How the U.S. empire-state transformed post-1945 Afghanistan into a key site for reimagining development
Established in 1961 by President Kennedy, the United States Agency for International Development (USAID) is often viewed as an extension of the security state, playing a constant role on the ground in Afghanistan since the early sixties. The Quiet Violence of Empire traces USAID’s long and bloody history of development work in the region, revealing an empirically rich account of the transnational entanglements of imperialism and racial capitalism.
Wesley Attewell carefully analyzes three chronological moments of development as counterinsurgency in action: the Helmand Valley Project, the Soviet–Afghan conflict, and the post-9/11 occupation in Afghanistan. These case studies expose how USAID’s very public commitment to bringing seemingly inclusionary forms of self-help, technical assistance, and market development to Afghanistan has been undergirded by longer-standing infrastructures of race war and racial management. Attewell exposes how one of the net effects of USAID’s development mission to Afghanistan has been to constrain the life chances of Afghan beneficiaries while simultaneously diverting development capital back to U.S. contractors, deftly underscoring the notion of development as a form of slow violence.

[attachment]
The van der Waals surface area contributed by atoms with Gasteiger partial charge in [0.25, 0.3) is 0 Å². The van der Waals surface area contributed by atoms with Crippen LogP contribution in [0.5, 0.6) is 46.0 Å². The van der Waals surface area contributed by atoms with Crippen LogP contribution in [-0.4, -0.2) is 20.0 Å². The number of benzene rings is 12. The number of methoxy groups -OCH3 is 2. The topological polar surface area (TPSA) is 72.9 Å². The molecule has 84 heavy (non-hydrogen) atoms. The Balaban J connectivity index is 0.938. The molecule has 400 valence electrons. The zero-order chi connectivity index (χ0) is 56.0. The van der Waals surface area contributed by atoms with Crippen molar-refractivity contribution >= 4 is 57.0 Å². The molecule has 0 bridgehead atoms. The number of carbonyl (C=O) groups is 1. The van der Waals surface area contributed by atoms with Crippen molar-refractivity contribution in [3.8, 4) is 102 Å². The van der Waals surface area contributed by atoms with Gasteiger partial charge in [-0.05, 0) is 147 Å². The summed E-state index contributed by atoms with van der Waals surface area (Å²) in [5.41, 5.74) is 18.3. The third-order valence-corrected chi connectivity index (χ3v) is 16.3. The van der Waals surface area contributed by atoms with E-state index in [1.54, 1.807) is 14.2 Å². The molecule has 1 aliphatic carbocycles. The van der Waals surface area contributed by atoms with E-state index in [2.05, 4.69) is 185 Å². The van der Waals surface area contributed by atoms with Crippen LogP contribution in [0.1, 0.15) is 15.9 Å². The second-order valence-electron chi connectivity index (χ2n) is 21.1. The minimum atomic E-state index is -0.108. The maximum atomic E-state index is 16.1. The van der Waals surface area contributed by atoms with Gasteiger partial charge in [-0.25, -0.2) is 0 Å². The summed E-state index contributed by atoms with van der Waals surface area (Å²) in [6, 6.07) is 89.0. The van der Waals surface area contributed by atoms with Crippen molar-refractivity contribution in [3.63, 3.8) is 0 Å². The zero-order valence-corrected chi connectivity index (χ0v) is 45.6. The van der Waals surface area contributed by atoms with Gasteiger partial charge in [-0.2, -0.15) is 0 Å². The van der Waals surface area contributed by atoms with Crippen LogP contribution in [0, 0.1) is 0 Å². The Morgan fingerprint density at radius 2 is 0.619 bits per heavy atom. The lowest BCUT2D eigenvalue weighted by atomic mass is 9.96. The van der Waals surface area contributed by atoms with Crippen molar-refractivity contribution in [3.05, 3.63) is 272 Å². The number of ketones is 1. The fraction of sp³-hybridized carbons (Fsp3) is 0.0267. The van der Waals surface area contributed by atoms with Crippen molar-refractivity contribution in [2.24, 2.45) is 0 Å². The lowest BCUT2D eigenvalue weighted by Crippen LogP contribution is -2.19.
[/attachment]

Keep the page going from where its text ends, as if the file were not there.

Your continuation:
The Quiet Violence of Empire asks the critical question: how might we refuse the ruse of USAID and its endlessly deferred promise of development? Thinking relationally across the fields of human geography, global studies, and critical ethnic studies, it uncovers the explicitly racial underpinnings of international development theory and praxis.